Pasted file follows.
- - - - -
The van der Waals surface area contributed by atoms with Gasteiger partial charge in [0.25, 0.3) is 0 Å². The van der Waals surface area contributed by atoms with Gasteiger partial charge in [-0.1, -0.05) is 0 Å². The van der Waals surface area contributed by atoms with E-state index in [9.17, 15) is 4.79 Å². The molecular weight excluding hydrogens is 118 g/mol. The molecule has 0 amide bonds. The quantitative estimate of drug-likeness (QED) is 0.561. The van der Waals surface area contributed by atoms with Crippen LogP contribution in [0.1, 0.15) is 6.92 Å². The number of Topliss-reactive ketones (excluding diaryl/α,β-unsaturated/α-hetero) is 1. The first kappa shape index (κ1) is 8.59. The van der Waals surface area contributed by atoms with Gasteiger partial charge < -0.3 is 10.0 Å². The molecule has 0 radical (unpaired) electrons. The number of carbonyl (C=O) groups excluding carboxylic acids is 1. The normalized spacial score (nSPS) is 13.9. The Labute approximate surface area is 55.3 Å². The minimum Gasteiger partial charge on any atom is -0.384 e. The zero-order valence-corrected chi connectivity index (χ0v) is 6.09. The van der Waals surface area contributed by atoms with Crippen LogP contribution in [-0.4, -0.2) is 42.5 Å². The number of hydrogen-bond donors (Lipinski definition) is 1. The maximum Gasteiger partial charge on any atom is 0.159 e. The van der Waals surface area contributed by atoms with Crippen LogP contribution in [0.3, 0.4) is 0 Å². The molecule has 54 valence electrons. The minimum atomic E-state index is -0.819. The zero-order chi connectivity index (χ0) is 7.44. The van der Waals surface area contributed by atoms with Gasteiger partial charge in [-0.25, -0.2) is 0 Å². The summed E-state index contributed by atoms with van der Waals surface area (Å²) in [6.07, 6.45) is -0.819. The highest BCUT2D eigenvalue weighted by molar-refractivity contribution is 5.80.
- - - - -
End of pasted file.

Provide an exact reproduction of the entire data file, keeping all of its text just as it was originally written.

The van der Waals surface area contributed by atoms with Gasteiger partial charge in [0.25, 0.3) is 0 Å². The van der Waals surface area contributed by atoms with Gasteiger partial charge in [-0.1, -0.05) is 0 Å². The van der Waals surface area contributed by atoms with E-state index in [9.17, 15) is 4.79 Å². The molecular weight excluding hydrogens is 118 g/mol. The molecule has 0 amide bonds. The quantitative estimate of drug-likeness (QED) is 0.561. The van der Waals surface area contributed by atoms with Crippen LogP contribution in [0.1, 0.15) is 6.92 Å². The number of Topliss-reactive ketones (excluding diaryl/α,β-unsaturated/α-hetero) is 1. The first kappa shape index (κ1) is 8.59. The van der Waals surface area contributed by atoms with Gasteiger partial charge < -0.3 is 10.0 Å². The molecule has 0 radical (unpaired) electrons. The number of carbonyl (C=O) groups excluding carboxylic acids is 1. The normalized spacial score (nSPS) is 13.9. The Labute approximate surface area is 55.3 Å². The minimum Gasteiger partial charge on any atom is -0.384 e. The zero-order valence-corrected chi connectivity index (χ0v) is 6.09. The van der Waals surface area contributed by atoms with Crippen LogP contribution in [-0.4, -0.2) is 42.5 Å². The number of hydrogen-bond donors (Lipinski definition) is 1. The maximum Gasteiger partial charge on any atom is 0.159 e. The van der Waals surface area contributed by atoms with Crippen LogP contribution in [0.3, 0.4) is 0 Å². The molecule has 54 valence electrons. The minimum atomic E-state index is -0.819. The zero-order chi connectivity index (χ0) is 7.44. The van der Waals surface area contributed by atoms with Gasteiger partial charge in [-0.25, -0.2) is 0 Å². The summed E-state index contributed by atoms with van der Waals surface area (Å²) in [6.07, 6.45) is -0.819. The highest BCUT2D eigenvalue weighted by molar-refractivity contribution is 5.80.